The Mad King

By Edgar Rice Burroughs

Page 61

was happier without a crown. Barney had come to believe that
no man lived who could be happy in possession of one. Then there
came before his mind's eye the delicate, patrician face of Emma von
der Tann.

Would Peter of Blentz be true to his new promises to the house of
Von der Tann? Barney doubted it. He recalled all that it might mean
of danger and suffering to the girl whose kisses he still felt upon
his lips as though it had been but now that hers had placed them
there. He recalled the limp little body of the boy, Rudolph, and the
Spartan loyalty with which the little fellow had given his life in
the service of the man he had thought king. The pitiful figure of
the fear-haunted man upon the iron cot at Tafelberg rose before him
and cried for vengeance.

To this man was the woman he loved betrothed! He knew that he might
never wed the Princess Emma. Even were she not promised to another,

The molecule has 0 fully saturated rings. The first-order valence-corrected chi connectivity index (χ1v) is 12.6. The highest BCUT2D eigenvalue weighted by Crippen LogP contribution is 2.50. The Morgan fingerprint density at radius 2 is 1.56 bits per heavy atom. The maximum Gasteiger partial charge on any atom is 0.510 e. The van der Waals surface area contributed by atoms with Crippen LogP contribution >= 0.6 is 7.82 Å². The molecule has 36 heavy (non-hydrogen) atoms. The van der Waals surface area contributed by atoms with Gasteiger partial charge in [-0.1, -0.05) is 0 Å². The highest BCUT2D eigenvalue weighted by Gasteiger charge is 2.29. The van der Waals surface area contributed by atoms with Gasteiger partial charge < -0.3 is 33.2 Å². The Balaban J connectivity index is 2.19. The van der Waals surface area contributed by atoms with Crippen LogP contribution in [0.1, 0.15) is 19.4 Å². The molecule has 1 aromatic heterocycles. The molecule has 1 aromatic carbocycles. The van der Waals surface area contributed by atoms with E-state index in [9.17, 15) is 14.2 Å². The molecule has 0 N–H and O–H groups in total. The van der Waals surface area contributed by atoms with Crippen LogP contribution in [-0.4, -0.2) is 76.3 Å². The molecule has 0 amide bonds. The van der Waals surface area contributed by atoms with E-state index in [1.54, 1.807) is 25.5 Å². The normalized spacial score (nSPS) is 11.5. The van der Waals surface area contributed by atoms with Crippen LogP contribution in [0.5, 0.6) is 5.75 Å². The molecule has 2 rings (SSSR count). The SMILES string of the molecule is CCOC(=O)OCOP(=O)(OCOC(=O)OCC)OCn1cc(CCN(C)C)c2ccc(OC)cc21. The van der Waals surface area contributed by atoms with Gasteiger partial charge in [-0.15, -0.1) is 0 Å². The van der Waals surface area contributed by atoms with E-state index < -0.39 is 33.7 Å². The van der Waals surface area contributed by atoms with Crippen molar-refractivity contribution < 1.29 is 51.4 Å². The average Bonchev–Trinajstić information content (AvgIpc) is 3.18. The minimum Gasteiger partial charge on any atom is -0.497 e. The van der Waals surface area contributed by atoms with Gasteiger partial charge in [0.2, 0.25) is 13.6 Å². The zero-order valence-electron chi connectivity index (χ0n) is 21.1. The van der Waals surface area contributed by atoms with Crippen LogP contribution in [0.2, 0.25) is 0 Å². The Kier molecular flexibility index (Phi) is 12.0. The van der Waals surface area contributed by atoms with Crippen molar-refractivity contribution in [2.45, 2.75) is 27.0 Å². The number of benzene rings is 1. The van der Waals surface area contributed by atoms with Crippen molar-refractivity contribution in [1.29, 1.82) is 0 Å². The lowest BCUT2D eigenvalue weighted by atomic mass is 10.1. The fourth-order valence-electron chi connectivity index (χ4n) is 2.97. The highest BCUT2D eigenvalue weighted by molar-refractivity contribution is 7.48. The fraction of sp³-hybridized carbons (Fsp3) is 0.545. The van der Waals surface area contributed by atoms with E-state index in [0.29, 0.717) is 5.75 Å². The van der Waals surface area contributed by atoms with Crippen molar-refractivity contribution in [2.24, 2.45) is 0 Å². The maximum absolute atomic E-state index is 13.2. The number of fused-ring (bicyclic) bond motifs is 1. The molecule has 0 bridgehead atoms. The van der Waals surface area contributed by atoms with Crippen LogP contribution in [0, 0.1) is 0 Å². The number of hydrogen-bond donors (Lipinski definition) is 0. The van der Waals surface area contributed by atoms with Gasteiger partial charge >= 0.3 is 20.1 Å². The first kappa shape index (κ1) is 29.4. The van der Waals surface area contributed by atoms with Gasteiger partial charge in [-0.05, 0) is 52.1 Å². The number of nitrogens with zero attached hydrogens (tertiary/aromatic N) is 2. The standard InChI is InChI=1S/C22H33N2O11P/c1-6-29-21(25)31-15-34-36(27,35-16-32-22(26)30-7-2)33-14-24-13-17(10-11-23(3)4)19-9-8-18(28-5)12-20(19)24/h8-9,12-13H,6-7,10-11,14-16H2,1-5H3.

the iron shackles of convention and age-old customs must forever
separate her from an untitled American. But if he couldn't have her
he still could serve her!

"For her sake," he muttered.

"Did your majesty speak?" asked Butzow.

"Yes, lieutenant. We urge greater haste, for if we are to be
crowned today we have no time to lose."

Butzow smiled a relieved smile. The king had at last regained his

Within the ancient cathedral at Lustadt a great and gorgeously
attired assemblage had congregated. All the nobles of Lutha were
gathered there with their wives, their children, and their
retainers. There were the newer nobility of the lowlands--many whose
patents dated but since the regency of Peter--and there were the
proud nobility of the highlands--the old nobility of which Prince
Ludwig von der Tann was the chief.

It was noticeable that though a truce had been made between Ludwig
and Peter, yet the former chancellor of the kingdom did not stand
upon the chancel with the other dignitaries of the State and court.

Few there were who knew that he had been invited to occupy a place
of honor there, and had replied that he would take no active part in
the making of any king in Lutha whose veins did not pulse to the
flow of the blood of the house in whose service he had grown gray.

Close packed were the retainers of the old prince so that their
great number was scarcely noticeable, though quite so was the fact
that they kept their cloaks on, presenting a somber appearance in
the midst

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